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Write about water conservation in different countries in about 100 words.

 
Human needs can be narrowed down to three essentials: air, water and food. Without air one would not survive ten minutes; without water one would likely die of dehydration within ten days; and without food, the body would probably expire after ten weeks.

The average person requires between six and eight glasses (about two litres) of drinking water a day to maintain the hydration of tissues in the body, and to facilitate the physiological processes of digestion. In addition, water acts as a transport medium for nutrients within the body, helps to remove toxins and waste materials, stabilizes the body temperature, and plays a crucial part in the structure and function of the circulatory system. In short, water is the elixir of life.

People living in modern cities get water at the turn of a tap, a convenience that has spawned a careless attitude towards this crucial substance. What is more, most Asian governments provide water to consumers and industries alike at a low to nominal tariff.

Modern urban living has bred a generation of Asians who are careless in their usage of water. Singapore, for example, has increased its rate of water consumption over the last ten years and more than half has been for domestic usage. Calls to cut back on usage have fallen on deaf ears since average daily consumption keeps rising annually.

Singaporeans have been warned that they would run out of water if the consumption is left unchecked. Recent conservation measures introduced include the installation of low-capacity cisterns that reduce water used from nine litres to as low as 3.5 litres per flush in public housing estates.

The low cost of water for household consumption makes people feel that water is something they can get easily. Thus, the Singapore government has acted in curbing excessive use of water by raising the cost of water. Water rates in Singapore are among the highest in Asia - and for good reason, as the city ranks as the sixth most water-scarce country in the world.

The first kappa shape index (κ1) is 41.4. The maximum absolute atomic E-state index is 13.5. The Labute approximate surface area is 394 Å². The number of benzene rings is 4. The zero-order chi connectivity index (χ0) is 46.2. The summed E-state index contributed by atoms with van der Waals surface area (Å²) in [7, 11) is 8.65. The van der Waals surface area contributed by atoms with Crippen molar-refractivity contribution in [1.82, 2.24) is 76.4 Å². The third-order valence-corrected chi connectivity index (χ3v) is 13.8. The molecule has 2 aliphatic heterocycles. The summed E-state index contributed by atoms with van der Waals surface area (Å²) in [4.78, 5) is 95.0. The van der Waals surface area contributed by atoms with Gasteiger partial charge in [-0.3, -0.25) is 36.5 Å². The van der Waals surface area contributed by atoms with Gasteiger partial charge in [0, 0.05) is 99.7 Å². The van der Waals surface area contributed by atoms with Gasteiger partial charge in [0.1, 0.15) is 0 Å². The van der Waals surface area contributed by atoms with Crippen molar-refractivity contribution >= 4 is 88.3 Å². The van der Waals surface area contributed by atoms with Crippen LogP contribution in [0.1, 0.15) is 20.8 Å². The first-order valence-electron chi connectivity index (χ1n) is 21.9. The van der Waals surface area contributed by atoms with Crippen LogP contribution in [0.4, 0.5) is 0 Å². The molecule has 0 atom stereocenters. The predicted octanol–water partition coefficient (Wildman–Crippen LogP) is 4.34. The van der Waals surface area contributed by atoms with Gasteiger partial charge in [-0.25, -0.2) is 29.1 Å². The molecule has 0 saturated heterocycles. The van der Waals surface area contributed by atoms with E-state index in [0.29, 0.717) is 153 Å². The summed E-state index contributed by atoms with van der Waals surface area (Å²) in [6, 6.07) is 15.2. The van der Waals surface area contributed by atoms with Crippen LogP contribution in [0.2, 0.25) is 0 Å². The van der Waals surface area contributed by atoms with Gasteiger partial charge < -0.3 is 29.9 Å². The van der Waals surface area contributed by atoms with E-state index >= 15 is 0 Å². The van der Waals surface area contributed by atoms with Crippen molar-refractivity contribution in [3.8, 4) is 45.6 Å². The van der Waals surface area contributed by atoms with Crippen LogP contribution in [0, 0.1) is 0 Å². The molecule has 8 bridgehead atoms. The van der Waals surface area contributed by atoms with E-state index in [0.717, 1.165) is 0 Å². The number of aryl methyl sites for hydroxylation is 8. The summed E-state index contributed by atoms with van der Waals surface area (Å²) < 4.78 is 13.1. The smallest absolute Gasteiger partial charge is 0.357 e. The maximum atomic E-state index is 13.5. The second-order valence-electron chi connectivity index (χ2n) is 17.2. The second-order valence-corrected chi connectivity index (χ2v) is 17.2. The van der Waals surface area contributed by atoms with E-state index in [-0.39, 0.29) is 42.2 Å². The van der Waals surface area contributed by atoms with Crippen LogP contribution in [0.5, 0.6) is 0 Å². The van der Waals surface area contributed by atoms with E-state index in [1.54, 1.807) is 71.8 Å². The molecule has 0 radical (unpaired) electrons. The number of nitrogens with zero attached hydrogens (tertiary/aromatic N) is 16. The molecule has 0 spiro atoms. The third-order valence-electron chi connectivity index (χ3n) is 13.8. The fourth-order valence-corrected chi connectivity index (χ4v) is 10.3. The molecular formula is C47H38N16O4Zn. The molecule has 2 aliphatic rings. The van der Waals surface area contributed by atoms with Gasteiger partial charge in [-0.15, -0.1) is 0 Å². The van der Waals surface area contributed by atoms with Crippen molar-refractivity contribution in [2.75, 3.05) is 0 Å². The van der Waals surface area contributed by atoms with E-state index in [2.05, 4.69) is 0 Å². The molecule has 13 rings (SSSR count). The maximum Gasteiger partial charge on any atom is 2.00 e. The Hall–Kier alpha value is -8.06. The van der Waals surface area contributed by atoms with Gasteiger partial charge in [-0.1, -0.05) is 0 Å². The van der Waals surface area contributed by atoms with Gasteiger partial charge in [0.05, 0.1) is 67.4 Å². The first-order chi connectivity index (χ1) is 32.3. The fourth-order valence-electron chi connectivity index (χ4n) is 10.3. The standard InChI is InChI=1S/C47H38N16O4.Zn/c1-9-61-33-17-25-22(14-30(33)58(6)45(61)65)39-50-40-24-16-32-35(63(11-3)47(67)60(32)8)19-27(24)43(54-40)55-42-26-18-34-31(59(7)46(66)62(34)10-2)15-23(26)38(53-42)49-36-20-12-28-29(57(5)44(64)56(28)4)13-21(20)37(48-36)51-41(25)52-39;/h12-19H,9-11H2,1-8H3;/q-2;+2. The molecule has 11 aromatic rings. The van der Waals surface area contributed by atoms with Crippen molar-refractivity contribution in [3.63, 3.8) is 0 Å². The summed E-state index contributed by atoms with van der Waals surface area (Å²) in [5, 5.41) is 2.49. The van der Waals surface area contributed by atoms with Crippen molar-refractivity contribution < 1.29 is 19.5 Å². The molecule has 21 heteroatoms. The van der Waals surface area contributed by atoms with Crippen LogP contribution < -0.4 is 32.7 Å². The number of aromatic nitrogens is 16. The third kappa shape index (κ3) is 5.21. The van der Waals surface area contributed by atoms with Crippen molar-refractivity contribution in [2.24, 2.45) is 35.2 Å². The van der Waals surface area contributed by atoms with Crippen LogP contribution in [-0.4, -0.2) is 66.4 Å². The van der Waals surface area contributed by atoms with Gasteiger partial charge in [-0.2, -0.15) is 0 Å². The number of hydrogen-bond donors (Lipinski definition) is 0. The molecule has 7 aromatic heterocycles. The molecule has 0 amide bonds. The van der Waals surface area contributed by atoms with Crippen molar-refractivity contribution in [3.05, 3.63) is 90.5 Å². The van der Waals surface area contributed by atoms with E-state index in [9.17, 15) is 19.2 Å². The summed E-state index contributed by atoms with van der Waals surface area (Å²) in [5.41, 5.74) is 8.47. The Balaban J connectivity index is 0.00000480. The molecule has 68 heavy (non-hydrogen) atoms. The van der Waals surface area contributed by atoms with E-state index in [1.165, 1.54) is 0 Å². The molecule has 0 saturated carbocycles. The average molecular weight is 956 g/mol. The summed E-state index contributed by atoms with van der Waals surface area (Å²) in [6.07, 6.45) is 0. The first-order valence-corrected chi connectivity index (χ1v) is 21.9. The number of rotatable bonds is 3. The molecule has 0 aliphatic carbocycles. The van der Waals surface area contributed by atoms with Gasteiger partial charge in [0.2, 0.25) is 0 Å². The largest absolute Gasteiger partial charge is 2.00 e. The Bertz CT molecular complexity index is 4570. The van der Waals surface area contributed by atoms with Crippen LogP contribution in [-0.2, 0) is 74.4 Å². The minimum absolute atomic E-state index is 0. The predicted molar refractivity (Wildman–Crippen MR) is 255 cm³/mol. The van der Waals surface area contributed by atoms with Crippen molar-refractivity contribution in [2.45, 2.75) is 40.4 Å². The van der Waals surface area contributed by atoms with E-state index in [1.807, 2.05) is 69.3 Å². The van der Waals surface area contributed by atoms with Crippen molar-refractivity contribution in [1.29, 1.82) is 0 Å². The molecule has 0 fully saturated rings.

In contrast, the Japanese have a generally frugal attitude towards water. Communal bathing is a traditional habit in rural Japan and is a definite form of conservation. After individual ablutions, an entire family uses the same tub of water - the father goes first, followed by the children and then the mother. This system is incredibly efficient, with a family of five bathing in less than twenty litres of water. Housewives may even keep the bath water for washing the laundry.

In Tokyo, water conservation takes on a hi-fi slant. Some apartments have a computerized toilet that flushes automatically when a person stands up and one can choose to have a big or small flush. The bath is also computerized with a warning buzzer that goes off when the tub gets too full. Many bathroom sinks are connected via a pipe to the toilet cistern - thus the toilet is flushed with water from the sink.

Hong Kong, meanwhile, has maximized its biggest water resource - the ocean. Sea water is used as flushing water in many of the city's toilets.

 
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Answer
 
One of the steps taken by the Singapore government to conserve water is by installing low-capacity cisterns which reduce water used in public housing estates. Water consumption is reduced by 5.5 litres per household. The government has also raised the cost of water. In Japan, measures taken to conserve water include the traditional habit of communal bathing, using the bath water for washing laundry, having computerized baths and toilets as well as using sink water to flush toilets. However, Hong Kong has maximized the ocean and sea water is used for flushing many of the city's toilets.  ( 97 words )
     
cistern   a container in which water is stored, especially one connected to a toilet or in the roof of a house
     
ablution   the act of washing yourself
     
 
 

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